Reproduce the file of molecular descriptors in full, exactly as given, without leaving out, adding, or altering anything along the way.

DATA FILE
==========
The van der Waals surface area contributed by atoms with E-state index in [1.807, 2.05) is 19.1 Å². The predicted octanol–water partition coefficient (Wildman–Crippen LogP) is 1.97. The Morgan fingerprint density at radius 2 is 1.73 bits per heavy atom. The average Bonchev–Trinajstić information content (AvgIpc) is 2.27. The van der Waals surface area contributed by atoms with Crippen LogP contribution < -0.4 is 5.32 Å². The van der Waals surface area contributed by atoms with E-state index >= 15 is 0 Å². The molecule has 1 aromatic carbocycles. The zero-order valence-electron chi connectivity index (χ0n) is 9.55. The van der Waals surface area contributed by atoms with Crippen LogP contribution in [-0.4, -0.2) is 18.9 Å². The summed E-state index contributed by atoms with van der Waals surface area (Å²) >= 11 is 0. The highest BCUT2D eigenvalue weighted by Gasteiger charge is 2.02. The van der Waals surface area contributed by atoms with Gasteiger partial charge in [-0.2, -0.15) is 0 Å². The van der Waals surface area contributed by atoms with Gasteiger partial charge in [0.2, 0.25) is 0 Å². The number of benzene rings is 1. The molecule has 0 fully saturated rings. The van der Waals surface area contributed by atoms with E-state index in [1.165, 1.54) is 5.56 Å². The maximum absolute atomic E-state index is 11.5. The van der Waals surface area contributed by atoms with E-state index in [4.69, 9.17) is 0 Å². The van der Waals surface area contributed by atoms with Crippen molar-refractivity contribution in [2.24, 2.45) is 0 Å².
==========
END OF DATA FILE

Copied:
The van der Waals surface area contributed by atoms with E-state index in [1.807, 2.05) is 19.1 Å². The predicted octanol–water partition coefficient (Wildman–Crippen LogP) is 1.97. The Morgan fingerprint density at radius 2 is 1.73 bits per heavy atom. The average Bonchev–Trinajstić information content (AvgIpc) is 2.27. The van der Waals surface area contributed by atoms with Crippen LogP contribution < -0.4 is 5.32 Å². The van der Waals surface area contributed by atoms with E-state index >= 15 is 0 Å². The molecule has 1 aromatic carbocycles. The zero-order valence-electron chi connectivity index (χ0n) is 9.55. The van der Waals surface area contributed by atoms with Crippen LogP contribution in [-0.4, -0.2) is 18.9 Å². The summed E-state index contributed by atoms with van der Waals surface area (Å²) >= 11 is 0. The highest BCUT2D eigenvalue weighted by Gasteiger charge is 2.02. The van der Waals surface area contributed by atoms with Gasteiger partial charge in [-0.2, -0.15) is 0 Å². The van der Waals surface area contributed by atoms with Gasteiger partial charge in [0.2, 0.25) is 0 Å². The number of benzene rings is 1. The molecule has 0 fully saturated rings. The van der Waals surface area contributed by atoms with E-state index in [1.165, 1.54) is 5.56 Å². The maximum absolute atomic E-state index is 11.5. The van der Waals surface area contributed by atoms with E-state index in [4.69, 9.17) is 0 Å². The van der Waals surface area contributed by atoms with Crippen molar-refractivity contribution in [2.24, 2.45) is 0 Å².